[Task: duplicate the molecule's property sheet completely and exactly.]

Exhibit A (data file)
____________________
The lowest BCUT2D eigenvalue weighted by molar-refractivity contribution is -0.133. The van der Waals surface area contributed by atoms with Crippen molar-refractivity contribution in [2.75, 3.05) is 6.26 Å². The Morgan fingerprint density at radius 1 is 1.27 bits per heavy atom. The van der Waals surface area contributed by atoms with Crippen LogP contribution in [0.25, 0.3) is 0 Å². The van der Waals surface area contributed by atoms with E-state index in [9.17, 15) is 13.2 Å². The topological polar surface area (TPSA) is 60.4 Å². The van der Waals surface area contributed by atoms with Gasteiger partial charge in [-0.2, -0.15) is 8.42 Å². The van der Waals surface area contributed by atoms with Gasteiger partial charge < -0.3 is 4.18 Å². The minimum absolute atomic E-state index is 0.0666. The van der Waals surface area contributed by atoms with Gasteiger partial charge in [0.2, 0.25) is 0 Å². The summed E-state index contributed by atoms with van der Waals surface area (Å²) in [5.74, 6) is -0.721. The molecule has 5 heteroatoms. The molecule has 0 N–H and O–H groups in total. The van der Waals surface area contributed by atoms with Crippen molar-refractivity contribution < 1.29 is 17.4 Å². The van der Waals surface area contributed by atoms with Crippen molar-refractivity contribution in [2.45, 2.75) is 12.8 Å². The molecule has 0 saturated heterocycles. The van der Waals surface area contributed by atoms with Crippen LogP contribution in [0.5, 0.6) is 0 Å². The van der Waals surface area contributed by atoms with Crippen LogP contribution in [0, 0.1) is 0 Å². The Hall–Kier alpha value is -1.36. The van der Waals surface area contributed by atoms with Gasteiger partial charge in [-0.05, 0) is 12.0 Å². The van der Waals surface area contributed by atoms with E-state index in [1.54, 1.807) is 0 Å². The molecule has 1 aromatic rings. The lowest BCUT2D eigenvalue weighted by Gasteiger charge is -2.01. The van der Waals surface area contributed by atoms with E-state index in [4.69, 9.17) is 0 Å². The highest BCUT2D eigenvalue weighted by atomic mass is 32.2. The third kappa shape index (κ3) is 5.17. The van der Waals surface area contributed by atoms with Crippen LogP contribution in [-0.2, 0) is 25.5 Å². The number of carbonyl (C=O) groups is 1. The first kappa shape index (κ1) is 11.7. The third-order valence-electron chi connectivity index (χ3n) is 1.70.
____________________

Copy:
The lowest BCUT2D eigenvalue weighted by molar-refractivity contribution is -0.133. The van der Waals surface area contributed by atoms with Crippen molar-refractivity contribution in [2.75, 3.05) is 6.26 Å². The Morgan fingerprint density at radius 1 is 1.27 bits per heavy atom. The van der Waals surface area contributed by atoms with Crippen LogP contribution in [0.25, 0.3) is 0 Å². The van der Waals surface area contributed by atoms with E-state index in [9.17, 15) is 13.2 Å². The topological polar surface area (TPSA) is 60.4 Å². The van der Waals surface area contributed by atoms with Gasteiger partial charge in [-0.2, -0.15) is 8.42 Å². The van der Waals surface area contributed by atoms with Gasteiger partial charge < -0.3 is 4.18 Å². The minimum absolute atomic E-state index is 0.0666. The van der Waals surface area contributed by atoms with Gasteiger partial charge in [0.2, 0.25) is 0 Å². The summed E-state index contributed by atoms with van der Waals surface area (Å²) in [5.74, 6) is -0.721. The molecule has 5 heteroatoms. The molecule has 0 N–H and O–H groups in total. The van der Waals surface area contributed by atoms with Crippen molar-refractivity contribution < 1.29 is 17.4 Å². The van der Waals surface area contributed by atoms with Crippen molar-refractivity contribution in [2.45, 2.75) is 12.8 Å². The molecule has 0 saturated heterocycles. The van der Waals surface area contributed by atoms with Crippen LogP contribution in [0.5, 0.6) is 0 Å². The van der Waals surface area contributed by atoms with Crippen LogP contribution in [0, 0.1) is 0 Å². The Hall–Kier alpha value is -1.36. The van der Waals surface area contributed by atoms with Gasteiger partial charge in [-0.05, 0) is 12.0 Å². The van der Waals surface area contributed by atoms with E-state index in [1.54, 1.807) is 0 Å². The molecule has 1 aromatic rings. The lowest BCUT2D eigenvalue weighted by Gasteiger charge is -2.01. The van der Waals surface area contributed by atoms with E-state index in [4.69, 9.17) is 0 Å². The highest BCUT2D eigenvalue weighted by atomic mass is 32.2. The third kappa shape index (κ3) is 5.17. The van der Waals surface area contributed by atoms with Crippen LogP contribution in [-0.2, 0) is 25.5 Å². The number of carbonyl (C=O) groups is 1. The first kappa shape index (κ1) is 11.7. The third-order valence-electron chi connectivity index (χ3n) is 1.70.